Why It's Essential To Choose The Correct Dish When Making A Casserole

Cheesy casserole in blue dish
Cheesy casserole in blue dish - AS Foodstudio/Shutterstock

Whether you're a professional chef or you've never opened an oven in your life, you've probably heard of a 9x13 pan. It's the standard casserole dish, followed closely by the smaller 8x8 (or 9x9) square pan or, even more distantly, the oval dish. But just knowing the sizes of cookware does not mean your meal will come out perfectly. It's how you use those pans that will lead you to success.

Above all, the most important thing to do is to follow your casserole recipe. If the recipe calls for a 9x13 pan, it's because through all the trials and testing to perfect the recipe, that pan yielded the best results. If a recipe calls for a 9x13 dish and you only have an 8x8, you certainly can use the smaller pan, but you could run into a multitude of issues, including spillage and undercooked food.

If a savory recipe doesn't call for a specific dish, you're probably safe to default to a standard 9x13. Desserts, like brownies, cobblers, and cookie bars, are commonly baked in a smaller square dish.

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Casserole Dish Problems And How To Fix Them

Chef removing casserole from oven
Chef removing casserole from oven - Gmvozd/Getty Images

There are plenty of other considerations to make when choosing a casserole dish. First, you need a dish big enough to hold all the contents of your meal. However, you should not be filling your casserole container more than ¾ full. If a dish is more than ¾ full, it may take longer to cook (and still come out raw in the middle), be too crispy or burned on the edges, or be a pain to clean up. Following the ¾ rule allows certain ingredients, such as rice or pasta, to naturally expand and provides a safety net in case of bubbling over. On the other hand, you also don't want a dish that's too big. An oversized dish for a smaller casserole will cause the food to dry out or burn.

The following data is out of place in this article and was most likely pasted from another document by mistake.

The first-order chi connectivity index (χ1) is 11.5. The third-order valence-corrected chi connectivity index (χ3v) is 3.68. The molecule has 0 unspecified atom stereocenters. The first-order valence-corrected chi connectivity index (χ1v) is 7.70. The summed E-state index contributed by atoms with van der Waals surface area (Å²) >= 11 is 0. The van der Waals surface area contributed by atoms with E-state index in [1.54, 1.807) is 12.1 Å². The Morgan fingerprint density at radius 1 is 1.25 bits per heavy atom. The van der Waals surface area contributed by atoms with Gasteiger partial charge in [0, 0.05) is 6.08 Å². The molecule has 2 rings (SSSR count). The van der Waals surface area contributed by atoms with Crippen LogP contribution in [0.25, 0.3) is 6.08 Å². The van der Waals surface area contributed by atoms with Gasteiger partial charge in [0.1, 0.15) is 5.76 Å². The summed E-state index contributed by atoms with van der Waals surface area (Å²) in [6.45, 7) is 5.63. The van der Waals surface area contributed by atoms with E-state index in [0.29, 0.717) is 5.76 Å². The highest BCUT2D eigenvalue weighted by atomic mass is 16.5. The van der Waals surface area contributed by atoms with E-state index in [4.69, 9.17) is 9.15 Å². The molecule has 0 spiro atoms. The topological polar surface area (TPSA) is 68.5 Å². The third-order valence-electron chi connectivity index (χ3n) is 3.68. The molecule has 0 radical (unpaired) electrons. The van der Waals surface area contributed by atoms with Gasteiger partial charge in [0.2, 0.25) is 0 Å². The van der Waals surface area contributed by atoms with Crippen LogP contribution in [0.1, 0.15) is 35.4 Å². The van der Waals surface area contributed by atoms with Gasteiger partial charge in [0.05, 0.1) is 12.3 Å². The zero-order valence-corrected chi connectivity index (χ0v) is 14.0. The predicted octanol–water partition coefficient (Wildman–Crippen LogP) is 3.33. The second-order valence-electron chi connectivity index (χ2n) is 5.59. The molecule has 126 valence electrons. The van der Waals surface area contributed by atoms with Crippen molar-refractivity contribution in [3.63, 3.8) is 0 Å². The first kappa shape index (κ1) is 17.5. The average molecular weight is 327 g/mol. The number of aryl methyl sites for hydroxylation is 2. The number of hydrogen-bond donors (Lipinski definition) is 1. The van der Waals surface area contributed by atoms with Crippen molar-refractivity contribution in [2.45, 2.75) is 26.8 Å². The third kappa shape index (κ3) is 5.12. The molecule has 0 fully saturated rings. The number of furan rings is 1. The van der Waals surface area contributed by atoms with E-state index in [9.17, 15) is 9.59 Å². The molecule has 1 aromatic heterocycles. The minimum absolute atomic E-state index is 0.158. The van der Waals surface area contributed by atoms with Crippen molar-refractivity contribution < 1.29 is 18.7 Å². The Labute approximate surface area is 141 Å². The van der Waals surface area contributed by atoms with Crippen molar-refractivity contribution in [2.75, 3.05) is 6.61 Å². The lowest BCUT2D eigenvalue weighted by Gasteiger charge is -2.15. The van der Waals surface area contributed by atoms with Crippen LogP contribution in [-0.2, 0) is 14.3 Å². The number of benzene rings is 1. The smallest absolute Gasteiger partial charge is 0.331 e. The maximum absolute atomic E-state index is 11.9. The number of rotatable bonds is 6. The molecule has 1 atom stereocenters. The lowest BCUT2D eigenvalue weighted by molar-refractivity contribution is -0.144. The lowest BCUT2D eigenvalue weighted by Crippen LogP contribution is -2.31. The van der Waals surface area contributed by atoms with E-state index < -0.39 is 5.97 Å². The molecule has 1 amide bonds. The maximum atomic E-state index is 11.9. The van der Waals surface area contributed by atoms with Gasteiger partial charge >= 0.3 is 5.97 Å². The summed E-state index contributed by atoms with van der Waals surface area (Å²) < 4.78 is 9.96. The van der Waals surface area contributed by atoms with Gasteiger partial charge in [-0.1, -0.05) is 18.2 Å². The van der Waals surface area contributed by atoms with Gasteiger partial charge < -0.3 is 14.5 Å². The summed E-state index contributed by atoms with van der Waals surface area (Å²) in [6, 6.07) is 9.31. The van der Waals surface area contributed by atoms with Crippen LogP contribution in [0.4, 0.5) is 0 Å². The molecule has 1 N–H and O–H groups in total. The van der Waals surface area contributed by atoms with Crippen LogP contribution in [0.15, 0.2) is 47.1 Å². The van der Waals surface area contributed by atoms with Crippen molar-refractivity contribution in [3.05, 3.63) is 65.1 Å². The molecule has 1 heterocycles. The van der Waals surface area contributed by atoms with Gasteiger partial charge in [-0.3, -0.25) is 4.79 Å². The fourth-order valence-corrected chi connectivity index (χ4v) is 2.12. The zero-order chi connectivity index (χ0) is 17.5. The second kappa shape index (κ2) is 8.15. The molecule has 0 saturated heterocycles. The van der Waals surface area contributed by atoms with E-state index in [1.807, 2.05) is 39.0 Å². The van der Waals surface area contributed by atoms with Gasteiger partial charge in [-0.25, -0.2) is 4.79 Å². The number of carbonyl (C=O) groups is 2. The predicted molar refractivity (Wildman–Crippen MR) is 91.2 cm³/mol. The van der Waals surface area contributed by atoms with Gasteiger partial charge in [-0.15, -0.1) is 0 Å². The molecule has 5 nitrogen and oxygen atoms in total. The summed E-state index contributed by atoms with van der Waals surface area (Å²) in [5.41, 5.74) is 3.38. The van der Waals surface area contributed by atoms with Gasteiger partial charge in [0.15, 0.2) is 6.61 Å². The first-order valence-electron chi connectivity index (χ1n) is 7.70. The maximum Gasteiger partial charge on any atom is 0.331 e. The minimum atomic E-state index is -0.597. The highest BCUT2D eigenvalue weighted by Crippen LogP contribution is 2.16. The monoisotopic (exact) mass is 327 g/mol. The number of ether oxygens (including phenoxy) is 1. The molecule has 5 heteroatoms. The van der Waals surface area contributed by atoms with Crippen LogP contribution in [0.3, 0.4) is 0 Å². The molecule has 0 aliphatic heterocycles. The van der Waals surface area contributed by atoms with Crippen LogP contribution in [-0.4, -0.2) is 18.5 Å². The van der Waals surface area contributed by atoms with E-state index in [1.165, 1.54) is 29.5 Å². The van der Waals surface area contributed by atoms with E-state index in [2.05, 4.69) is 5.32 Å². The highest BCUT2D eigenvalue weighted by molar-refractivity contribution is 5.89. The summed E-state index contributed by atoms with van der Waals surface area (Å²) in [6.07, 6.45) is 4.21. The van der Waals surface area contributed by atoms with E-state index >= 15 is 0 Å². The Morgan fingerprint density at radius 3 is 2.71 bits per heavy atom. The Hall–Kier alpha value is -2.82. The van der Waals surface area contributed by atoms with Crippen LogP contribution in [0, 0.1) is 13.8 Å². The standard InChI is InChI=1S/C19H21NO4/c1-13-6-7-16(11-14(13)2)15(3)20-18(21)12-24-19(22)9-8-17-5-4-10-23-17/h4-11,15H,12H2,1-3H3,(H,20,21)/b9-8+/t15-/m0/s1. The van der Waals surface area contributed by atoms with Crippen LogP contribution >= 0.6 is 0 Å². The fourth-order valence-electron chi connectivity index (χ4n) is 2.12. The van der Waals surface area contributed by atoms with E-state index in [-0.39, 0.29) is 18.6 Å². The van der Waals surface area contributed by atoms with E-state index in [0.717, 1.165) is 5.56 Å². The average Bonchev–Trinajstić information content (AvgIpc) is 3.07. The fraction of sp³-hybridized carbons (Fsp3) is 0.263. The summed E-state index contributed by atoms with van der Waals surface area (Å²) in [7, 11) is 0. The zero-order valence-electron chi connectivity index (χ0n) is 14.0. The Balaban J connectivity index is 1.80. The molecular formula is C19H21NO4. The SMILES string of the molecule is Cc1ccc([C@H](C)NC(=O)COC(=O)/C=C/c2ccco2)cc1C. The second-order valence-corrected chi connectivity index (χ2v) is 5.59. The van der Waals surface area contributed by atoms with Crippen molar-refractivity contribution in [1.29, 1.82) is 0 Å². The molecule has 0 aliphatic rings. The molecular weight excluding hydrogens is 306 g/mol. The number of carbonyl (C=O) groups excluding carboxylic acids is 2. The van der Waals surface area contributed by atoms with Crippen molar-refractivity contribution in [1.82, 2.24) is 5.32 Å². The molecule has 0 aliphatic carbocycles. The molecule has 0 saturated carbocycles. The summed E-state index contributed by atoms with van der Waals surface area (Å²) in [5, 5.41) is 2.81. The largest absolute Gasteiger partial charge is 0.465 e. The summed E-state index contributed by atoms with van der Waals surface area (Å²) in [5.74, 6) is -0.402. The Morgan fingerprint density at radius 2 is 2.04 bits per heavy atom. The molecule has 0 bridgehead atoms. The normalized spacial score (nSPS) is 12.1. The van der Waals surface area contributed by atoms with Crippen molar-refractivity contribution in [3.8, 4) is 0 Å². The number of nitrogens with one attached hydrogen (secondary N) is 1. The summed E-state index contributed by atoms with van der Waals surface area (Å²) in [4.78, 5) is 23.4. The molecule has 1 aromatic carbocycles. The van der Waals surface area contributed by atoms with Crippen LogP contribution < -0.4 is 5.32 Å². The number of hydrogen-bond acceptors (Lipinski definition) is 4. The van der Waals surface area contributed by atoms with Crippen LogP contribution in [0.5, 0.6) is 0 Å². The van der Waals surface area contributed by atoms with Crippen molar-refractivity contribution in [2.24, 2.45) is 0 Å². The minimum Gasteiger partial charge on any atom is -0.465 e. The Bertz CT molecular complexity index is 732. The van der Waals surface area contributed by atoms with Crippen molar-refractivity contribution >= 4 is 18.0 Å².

Materials matter, too. Ceramic and cast iron pans are the best options for casserole dishes. Both materials are great at evenly distributing and retaining heat. Glass conducts heat well enough, and has the added benefit of transparency — you can simply peer through the sides of the dish to determine if the food is done.

While a metal baking dish may be the cheapest option, it isn't the best option quality-wise. Metal is a fantastic conductor of heat, and while that may be good for brownies with an ooey-gooey center and crispy edges, the last thing you want for a casserole is a squishy middle and overcooked crust. And if it heats up fast, it also cools down fast; and nobody likes a cold casserole.

Read the original article on Tasting Table